LOWELL — Although the characters in “Chill’’ deploy that title word as a verb and debate its merits as an adjective, it is the noun form — and a certain famous movie — that Eleanor Burgess clearly wants us to keep in mind as we watch her impressive, Brookline-based new play.
In “Chill,’’ four friends — two male, two female — grapple with life’s uncertainties and disappointments, confront questions about which roads to take (and roads not taken), and deal with a couple of ongoing crushes, not unlike the ‘60s survivors in “The Big Chill.’’
But while it’s the specific realization of mortality that causes a case of the existential shivers in “The Big Chill,’’ what primarily comes through in “Chill’’ is a portrait of millennials knocked off-balance by the simple fact that time passes much more quickly than you could ever anticipate when you’re young. To which baby boomers can only say: Welcome to the club.
Now receiving its world premiere at Merrimack Repertory Theatre under the dexterous direction of Megan Sandberg-Zakian, “Chill’’ is shrewdly observed and uncommonly well-written, if essentially plotless. For the first half of “Chill,’’ I was engaged but wondered where, if anywhere, the play was going.
As it turned out, Burgess was planting seeds that flower in the second half. “Chill’’ could still use a more fleshed-out narrative and a sharper focus, however. Unlike the shocking suicide that brings the old gang back together for a bout of soul-searching in “The Big Chill,’’ no big event reverberates throughout “Chill’’ and informs its interactions.
In Act One, it’s March 2001, and a group of 17- and 18-year-old high school seniors are hanging out in a semi-finished basement in Brookline (Burgess graduated from Brookline High School). They are: studious and literary-minded Jenn (Maria Jung); carefree and self-assured Alli (Monica Giordano); serious, socially conscious Ethan (Danny Bryck); and jock Stu (Kim Fischer). All four performances are deftly and distinctively drawn. Jung particularly stands out for the way she captures Jenn’s blend of ambition and insecurity.
Most of the foursome are waiting to hear which colleges they’ve gotten into, and all of them are feeling the pressure of expectations. There’s the pervasive sense that the real world is pressing in on them, demanding that they make decisions that will matter more than any they’ve had to make before. Whatever they decide, they’re determined not to turn into their parents. “That’s not gonna be us,’’ Alli assures Jenn. “We’re gonna be amazing.’’
In Act Two, it’s November 2011, and the same four friends, now 28, have reunited in the same basement. Jenn is now living in New York and struggling to launch a writing career while churning out clickbait on a cheesy website. Alli, her onetime confidence now gone wobbly, is burdened with college debt and barely getting by financially. Ethan is working on a PhD, devoting himself to studying the ominous implications of climate change — a focus that has taken a psychological toll on him, as he makes clear in a startling monologue. Stu, who’s working at a job he doesn’t much like, is about to get married.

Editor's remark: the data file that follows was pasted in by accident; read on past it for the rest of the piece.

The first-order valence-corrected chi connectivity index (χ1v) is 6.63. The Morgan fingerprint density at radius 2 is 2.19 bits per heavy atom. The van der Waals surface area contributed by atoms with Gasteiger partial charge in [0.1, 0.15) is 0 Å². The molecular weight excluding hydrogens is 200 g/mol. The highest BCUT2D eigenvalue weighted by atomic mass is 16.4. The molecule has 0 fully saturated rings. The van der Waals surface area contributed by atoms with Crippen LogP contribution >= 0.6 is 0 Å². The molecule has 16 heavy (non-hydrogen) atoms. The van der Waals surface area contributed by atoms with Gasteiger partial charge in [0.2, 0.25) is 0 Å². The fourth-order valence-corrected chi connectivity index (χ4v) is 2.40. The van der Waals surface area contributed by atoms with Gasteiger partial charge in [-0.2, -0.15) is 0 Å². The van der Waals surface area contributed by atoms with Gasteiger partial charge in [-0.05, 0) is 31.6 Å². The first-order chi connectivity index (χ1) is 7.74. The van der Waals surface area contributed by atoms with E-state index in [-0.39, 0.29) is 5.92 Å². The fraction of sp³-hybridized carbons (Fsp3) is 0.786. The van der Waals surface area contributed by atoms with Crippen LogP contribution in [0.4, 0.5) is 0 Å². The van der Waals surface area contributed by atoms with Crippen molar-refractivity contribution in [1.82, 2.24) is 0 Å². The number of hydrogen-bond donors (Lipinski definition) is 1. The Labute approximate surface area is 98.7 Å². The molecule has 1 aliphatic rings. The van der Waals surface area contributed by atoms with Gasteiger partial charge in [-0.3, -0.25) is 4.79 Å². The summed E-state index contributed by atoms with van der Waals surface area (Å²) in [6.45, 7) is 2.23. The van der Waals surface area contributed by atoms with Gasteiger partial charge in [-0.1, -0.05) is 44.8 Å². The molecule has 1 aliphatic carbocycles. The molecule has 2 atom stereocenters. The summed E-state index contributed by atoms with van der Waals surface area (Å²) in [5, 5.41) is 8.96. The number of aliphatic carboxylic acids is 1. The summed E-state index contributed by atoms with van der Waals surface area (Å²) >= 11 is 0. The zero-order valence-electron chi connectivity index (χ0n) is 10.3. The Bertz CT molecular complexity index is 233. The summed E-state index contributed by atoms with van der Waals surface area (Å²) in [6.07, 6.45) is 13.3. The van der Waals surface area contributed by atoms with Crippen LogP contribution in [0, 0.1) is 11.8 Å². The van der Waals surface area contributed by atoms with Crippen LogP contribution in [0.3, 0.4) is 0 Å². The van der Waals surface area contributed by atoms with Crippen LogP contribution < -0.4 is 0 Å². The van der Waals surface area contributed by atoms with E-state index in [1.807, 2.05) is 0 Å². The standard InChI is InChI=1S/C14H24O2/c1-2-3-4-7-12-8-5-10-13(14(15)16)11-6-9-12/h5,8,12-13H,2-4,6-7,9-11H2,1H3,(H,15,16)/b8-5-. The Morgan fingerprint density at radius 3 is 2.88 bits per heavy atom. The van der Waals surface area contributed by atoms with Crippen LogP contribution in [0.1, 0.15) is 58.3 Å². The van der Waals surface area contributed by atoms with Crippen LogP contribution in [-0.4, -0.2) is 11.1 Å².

Bit by bit, the reunion takes a contentious turn, straining the bonds of friendship, especially when political differences and questions of loyalty surface.
In the first act of “Chill,’’ Burgess demonstrates a sure-footedness when it comes to how teenagers would have spoken in that time and place, and how the collective mood can shift at any teenage gathering. Her lively, fast-moving dialogue is laced with period references (Napster, Blockbuster) that arise naturally rather than seeming shoehorned in. In the play’s second act, the playwright shows an astute grasp of how a certain panic sets in among many people as they approach the threshold of 30, a feeling that it may already be too late.
Last year millennials eclipsed baby boomers as the nation’s largest living generation (75.4 million to 74.9 million, according to the Pew Research Center). It’s their turn to take center stage and have their stories told, onstage and elsewhere. The story playwright Burgess uses her arresting authorial voice to tell in “Chill’’ is of a generation that feels stalled, unfulfilled, and more than a bit dismayed to be still struggling to get their act together at an age when they’d assumed they would have everything figured out.
Then there’s that nebulous, nagging sensation that Jenn puts into words in Act Two of “Chill,’’ one that transcends all generational lines: “I just miss the feeling that anything is possible.’’
Play by Eleanor Burgess. Directed by Megan Sandberg-Zakian. Presented by Merrimack Repertory Theatre. At Nancy L. Donahue Theatre, Lowell, through April 16. Tickets $26-$70, 978-654-4678, www.mrt.org